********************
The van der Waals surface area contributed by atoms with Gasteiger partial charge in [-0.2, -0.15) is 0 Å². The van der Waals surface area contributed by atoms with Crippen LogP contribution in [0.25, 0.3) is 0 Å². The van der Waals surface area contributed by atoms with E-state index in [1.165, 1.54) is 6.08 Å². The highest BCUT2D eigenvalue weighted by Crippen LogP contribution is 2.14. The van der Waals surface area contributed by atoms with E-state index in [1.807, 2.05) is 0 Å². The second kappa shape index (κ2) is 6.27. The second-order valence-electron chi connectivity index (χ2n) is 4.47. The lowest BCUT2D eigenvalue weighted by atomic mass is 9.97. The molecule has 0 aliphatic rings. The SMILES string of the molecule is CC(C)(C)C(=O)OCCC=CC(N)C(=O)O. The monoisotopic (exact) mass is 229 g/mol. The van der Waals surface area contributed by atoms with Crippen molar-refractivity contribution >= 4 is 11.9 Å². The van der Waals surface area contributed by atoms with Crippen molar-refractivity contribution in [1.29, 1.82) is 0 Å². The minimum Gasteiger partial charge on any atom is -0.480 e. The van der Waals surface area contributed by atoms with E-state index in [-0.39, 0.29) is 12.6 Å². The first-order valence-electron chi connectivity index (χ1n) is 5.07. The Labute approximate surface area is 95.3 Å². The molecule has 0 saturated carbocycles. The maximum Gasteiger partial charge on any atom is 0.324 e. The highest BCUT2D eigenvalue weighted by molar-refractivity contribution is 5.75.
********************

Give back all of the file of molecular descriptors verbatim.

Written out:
The van der Waals surface area contributed by atoms with Gasteiger partial charge in [-0.2, -0.15) is 0 Å². The van der Waals surface area contributed by atoms with Crippen LogP contribution in [0.25, 0.3) is 0 Å². The van der Waals surface area contributed by atoms with E-state index in [1.165, 1.54) is 6.08 Å². The highest BCUT2D eigenvalue weighted by Crippen LogP contribution is 2.14. The van der Waals surface area contributed by atoms with E-state index in [1.807, 2.05) is 0 Å². The second kappa shape index (κ2) is 6.27. The second-order valence-electron chi connectivity index (χ2n) is 4.47. The lowest BCUT2D eigenvalue weighted by atomic mass is 9.97. The molecule has 0 aliphatic rings. The SMILES string of the molecule is CC(C)(C)C(=O)OCCC=CC(N)C(=O)O. The monoisotopic (exact) mass is 229 g/mol. The van der Waals surface area contributed by atoms with Crippen molar-refractivity contribution >= 4 is 11.9 Å². The van der Waals surface area contributed by atoms with Crippen molar-refractivity contribution in [1.29, 1.82) is 0 Å². The minimum Gasteiger partial charge on any atom is -0.480 e. The van der Waals surface area contributed by atoms with E-state index in [-0.39, 0.29) is 12.6 Å². The first-order valence-electron chi connectivity index (χ1n) is 5.07. The Labute approximate surface area is 95.3 Å². The molecule has 0 saturated carbocycles. The maximum Gasteiger partial charge on any atom is 0.324 e. The highest BCUT2D eigenvalue weighted by molar-refractivity contribution is 5.75.